I think I’m going to be in trouble


By Paul DeGuiseppi, MACS manager of service training

Since its inception, I’ve written some pretty controversial and opinionated stuff but nothing that ever got me into any kind of real trouble. That is, until maybe this time.
The best mechanic I have ever known is my cousin Albie. Albie is 364 days older than me, and beyond the fact that we are related, we also grew up as friends in the same neighborhood. I haven’t seen him much in recent years, but have vivid memories of our shared past.
Albie is a natural. Still far below our pre-teen years, he built his own mini-bike and go-cart, both cobbled together out of parts from various scrap piles. (It certainly helped that there was a lawn mower repair shop and a junk yard on the same road we lived on.) Then he made each go faster, then faster still, through various modifications along the way. As we got older, he did the same with the many cars and motorcycles he went through.
And man, could Albie drive! I still can’t believe some of the things I saw him do behind the wheel and handlebars, and the thrills I had riding in and on vehicles he piloted.
Another of our cousins eventually hired Albie to work in his Volkswagen specialty shop, and recognizing the extraordinary talents that Albie possessed, paid him accordingly. It was the mid-70s, when I was making about $100 a week working in a factory that made electronic components. At the same time, Albie was pulling in almost three times that amount. Having that kind of scratch enabled him to buy all the things he needed to further fulfill his need for speed.
During this period, my interest in things automotive was also rapidly developing, and I did a lot of my own wrenching and tinkering. But compared to Albie, I was, and probably still am, a piker. I could only gaze with amazement upon his accomplishments.
There is nothing mechanical, I repeat—nothing, that I ever saw confound Albie, and no job on a car that I ever saw him unable to perform. On top of everything else, he was lightning fast and rarely had comebacks.
Albie eventually opened his own shop, and of course, was very successful. But like many of us in this field, he tired of the daily grind and is now out of the business completely. Last I heard, he’s involved with real estate as his source of income, but he still wrenches on all of his own toys.
Oh, one more thing: Albie never attended even a minute of formal automotive repair training. But that never stopped him from doing anything. Scan tool? No problem. Scope? Sure, put it in my hand, I’ll figure it out. You name it, Albie was unstumpable. Like I said, an absolute natural.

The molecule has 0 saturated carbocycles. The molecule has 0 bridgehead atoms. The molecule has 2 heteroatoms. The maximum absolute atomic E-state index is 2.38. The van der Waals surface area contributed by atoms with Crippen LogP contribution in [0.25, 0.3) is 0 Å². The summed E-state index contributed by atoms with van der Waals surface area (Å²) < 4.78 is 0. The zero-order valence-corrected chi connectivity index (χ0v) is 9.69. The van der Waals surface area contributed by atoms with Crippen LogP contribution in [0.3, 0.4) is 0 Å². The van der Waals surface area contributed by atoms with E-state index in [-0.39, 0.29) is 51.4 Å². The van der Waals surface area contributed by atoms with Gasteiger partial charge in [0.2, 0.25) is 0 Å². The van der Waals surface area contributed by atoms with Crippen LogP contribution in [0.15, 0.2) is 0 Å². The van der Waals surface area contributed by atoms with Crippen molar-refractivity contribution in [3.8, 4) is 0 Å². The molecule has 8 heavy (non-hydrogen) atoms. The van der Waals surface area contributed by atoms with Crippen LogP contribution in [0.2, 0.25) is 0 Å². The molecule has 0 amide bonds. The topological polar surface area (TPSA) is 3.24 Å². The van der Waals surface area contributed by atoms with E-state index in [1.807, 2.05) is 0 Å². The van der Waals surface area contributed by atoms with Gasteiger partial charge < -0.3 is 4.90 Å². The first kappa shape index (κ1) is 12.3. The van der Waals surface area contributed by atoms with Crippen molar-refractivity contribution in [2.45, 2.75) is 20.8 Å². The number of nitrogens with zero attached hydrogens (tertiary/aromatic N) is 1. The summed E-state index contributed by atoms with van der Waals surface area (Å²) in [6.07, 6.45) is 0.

Enough about Albie for now. But I’ll mention him again later.

The second best mechanic I’ve ever known is also one of the best automotive trainers I’ve ever seen, as well as being a pretty dichotomous character. I’ll call him Frank.
Though I lost touch with him years ago, I first met Frank when he was already out of the shop, working as a trainer for a vehicle manufacturer. Right before that, he was a field service tech for that same vehicle manufacturer.

If you are not familiar with what field service techs do, they’re the guys that travel around to dealerships to diagnose and fix the supposedly unfixable cars. Frank often said that there is no such thing, because he never found one he couldn’t fix. After watching him in action, I had no reason to doubt his claim.

Frank had zero people skills. He was very unpleasant to be around, and no one that had to regularly interact with him liked him. But put him in front of a group of techs for a training session, and you would never know it. The transients in his classes had no idea what a miserable person Frank really was, as he always appeared quite charming, even magnetic, in the classroom.
But it was with impossibly broken cars where Frank’s real talent rose to the surface. He was practically a human X-ray machine. He had an uncanny ability to know right where to start looking for vexing problems, and exactly what to do to fix them. He didn’t always get it right the first time, but did the vast majority of the time. And like Albie, he too was very fast and very precise. All in all, Frank was an amazing auto repair practitioner.
Now going back to me getting in trouble: it’s right about here where things start going downhill rapidly, and the lynch mob is going to set out after me.

Frank had a saying I absolutely loved, and he used it quite frequently: “I never saw Ohm’s Law help anybody fix a car.”
You know what? Not only do I wholeheartedly agree with him, he’s absolutely right.
Please notice Frank didn’t say that principles related to Ohm’s Law never helped anybody fix a car; he said Ohm’s Law. That’s why, with a totally clear conscience, I can agree with him.
Every day, in thousands of auto repair shops around the world, voltage drop tests are performed, current and resistance measurements are made, etc. The readings are compared to a spec, and determinations are made concerning whether a part, circuit, whatever, is good or bad. It’s that simple. (Well, it’s not always that simple, but you know what I mean.)